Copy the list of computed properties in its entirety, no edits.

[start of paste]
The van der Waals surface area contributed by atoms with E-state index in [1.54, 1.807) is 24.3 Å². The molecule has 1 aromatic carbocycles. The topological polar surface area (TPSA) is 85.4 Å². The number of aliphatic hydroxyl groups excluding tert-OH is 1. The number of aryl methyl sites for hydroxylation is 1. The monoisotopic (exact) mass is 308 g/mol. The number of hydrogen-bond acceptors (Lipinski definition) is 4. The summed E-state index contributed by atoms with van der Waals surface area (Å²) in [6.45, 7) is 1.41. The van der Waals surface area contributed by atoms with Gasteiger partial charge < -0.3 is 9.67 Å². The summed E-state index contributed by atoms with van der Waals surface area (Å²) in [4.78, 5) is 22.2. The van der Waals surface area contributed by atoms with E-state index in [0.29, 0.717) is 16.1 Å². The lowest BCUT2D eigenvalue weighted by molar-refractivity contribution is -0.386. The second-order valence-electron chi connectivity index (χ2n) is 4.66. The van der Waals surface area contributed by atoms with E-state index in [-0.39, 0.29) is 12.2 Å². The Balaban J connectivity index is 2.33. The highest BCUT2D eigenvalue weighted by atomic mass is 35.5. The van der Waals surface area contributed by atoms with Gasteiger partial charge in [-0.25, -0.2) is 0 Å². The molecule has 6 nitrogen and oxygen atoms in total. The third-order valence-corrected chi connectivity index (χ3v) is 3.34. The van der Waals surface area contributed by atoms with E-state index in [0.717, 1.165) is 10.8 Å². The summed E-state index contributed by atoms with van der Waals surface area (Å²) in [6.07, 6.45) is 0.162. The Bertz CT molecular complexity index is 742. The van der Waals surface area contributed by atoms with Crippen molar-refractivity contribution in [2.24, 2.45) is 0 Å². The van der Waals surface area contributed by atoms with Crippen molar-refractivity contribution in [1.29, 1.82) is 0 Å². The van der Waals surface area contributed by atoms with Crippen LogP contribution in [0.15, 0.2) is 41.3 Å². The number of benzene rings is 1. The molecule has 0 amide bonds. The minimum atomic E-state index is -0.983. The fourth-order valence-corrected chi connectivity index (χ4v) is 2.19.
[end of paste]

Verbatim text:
The van der Waals surface area contributed by atoms with E-state index in [1.54, 1.807) is 24.3 Å². The molecule has 1 aromatic carbocycles. The topological polar surface area (TPSA) is 85.4 Å². The number of aliphatic hydroxyl groups excluding tert-OH is 1. The number of aryl methyl sites for hydroxylation is 1. The monoisotopic (exact) mass is 308 g/mol. The number of hydrogen-bond acceptors (Lipinski definition) is 4. The summed E-state index contributed by atoms with van der Waals surface area (Å²) in [6.45, 7) is 1.41. The van der Waals surface area contributed by atoms with Gasteiger partial charge < -0.3 is 9.67 Å². The summed E-state index contributed by atoms with van der Waals surface area (Å²) in [4.78, 5) is 22.2. The van der Waals surface area contributed by atoms with E-state index in [0.29, 0.717) is 16.1 Å². The lowest BCUT2D eigenvalue weighted by molar-refractivity contribution is -0.386. The second-order valence-electron chi connectivity index (χ2n) is 4.66. The van der Waals surface area contributed by atoms with E-state index in [-0.39, 0.29) is 12.2 Å². The Balaban J connectivity index is 2.33. The highest BCUT2D eigenvalue weighted by atomic mass is 35.5. The van der Waals surface area contributed by atoms with Gasteiger partial charge in [-0.25, -0.2) is 0 Å². The molecule has 6 nitrogen and oxygen atoms in total. The third-order valence-corrected chi connectivity index (χ3v) is 3.34. The van der Waals surface area contributed by atoms with E-state index in [0.717, 1.165) is 10.8 Å². The summed E-state index contributed by atoms with van der Waals surface area (Å²) in [6.07, 6.45) is 0.162. The Bertz CT molecular complexity index is 742. The van der Waals surface area contributed by atoms with Crippen molar-refractivity contribution in [2.24, 2.45) is 0 Å². The van der Waals surface area contributed by atoms with Crippen molar-refractivity contribution in [1.29, 1.82) is 0 Å². The van der Waals surface area contributed by atoms with Crippen LogP contribution in [0.15, 0.2) is 41.3 Å². The number of benzene rings is 1. The molecule has 0 amide bonds. The minimum atomic E-state index is -0.983. The fourth-order valence-corrected chi connectivity index (χ4v) is 2.19.